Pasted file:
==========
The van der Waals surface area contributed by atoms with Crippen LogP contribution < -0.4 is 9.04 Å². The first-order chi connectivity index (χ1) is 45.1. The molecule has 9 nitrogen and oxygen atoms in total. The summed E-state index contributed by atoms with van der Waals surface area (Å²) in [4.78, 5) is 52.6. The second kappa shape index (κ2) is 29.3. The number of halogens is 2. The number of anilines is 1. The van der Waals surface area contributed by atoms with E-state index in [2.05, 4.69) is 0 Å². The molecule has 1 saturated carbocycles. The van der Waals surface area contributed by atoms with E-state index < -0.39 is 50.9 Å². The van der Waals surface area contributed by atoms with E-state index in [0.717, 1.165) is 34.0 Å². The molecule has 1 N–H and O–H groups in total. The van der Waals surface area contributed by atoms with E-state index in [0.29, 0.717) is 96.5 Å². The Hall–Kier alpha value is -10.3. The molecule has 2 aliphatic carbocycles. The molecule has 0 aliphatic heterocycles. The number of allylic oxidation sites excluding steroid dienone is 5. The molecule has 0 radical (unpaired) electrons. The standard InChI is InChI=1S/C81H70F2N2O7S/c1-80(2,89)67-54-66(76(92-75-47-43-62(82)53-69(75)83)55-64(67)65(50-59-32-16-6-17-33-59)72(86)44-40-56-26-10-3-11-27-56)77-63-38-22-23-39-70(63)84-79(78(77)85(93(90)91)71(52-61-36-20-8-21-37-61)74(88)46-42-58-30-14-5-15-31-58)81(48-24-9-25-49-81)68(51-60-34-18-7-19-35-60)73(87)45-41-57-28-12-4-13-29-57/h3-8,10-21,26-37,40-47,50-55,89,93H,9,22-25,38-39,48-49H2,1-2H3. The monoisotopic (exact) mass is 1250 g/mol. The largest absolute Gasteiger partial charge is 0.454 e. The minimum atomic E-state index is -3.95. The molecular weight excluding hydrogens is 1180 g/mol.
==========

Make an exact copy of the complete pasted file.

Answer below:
The van der Waals surface area contributed by atoms with Crippen LogP contribution < -0.4 is 9.04 Å². The first-order chi connectivity index (χ1) is 45.1. The molecule has 9 nitrogen and oxygen atoms in total. The summed E-state index contributed by atoms with van der Waals surface area (Å²) in [4.78, 5) is 52.6. The second kappa shape index (κ2) is 29.3. The number of halogens is 2. The number of anilines is 1. The van der Waals surface area contributed by atoms with E-state index in [2.05, 4.69) is 0 Å². The molecule has 1 saturated carbocycles. The van der Waals surface area contributed by atoms with E-state index < -0.39 is 50.9 Å². The van der Waals surface area contributed by atoms with E-state index in [0.717, 1.165) is 34.0 Å². The molecule has 1 N–H and O–H groups in total. The van der Waals surface area contributed by atoms with E-state index in [0.29, 0.717) is 96.5 Å². The Hall–Kier alpha value is -10.3. The molecule has 2 aliphatic carbocycles. The molecule has 0 aliphatic heterocycles. The number of allylic oxidation sites excluding steroid dienone is 5. The molecule has 0 radical (unpaired) electrons. The standard InChI is InChI=1S/C81H70F2N2O7S/c1-80(2,89)67-54-66(76(92-75-47-43-62(82)53-69(75)83)55-64(67)65(50-59-32-16-6-17-33-59)72(86)44-40-56-26-10-3-11-27-56)77-63-38-22-23-39-70(63)84-79(78(77)85(93(90)91)71(52-61-36-20-8-21-37-61)74(88)46-42-58-30-14-5-15-31-58)81(48-24-9-25-49-81)68(51-60-34-18-7-19-35-60)73(87)45-41-57-28-12-4-13-29-57/h3-8,10-21,26-37,40-47,50-55,89,93H,9,22-25,38-39,48-49H2,1-2H3. The monoisotopic (exact) mass is 1250 g/mol. The largest absolute Gasteiger partial charge is 0.454 e. The minimum atomic E-state index is -3.95. The molecular weight excluding hydrogens is 1180 g/mol.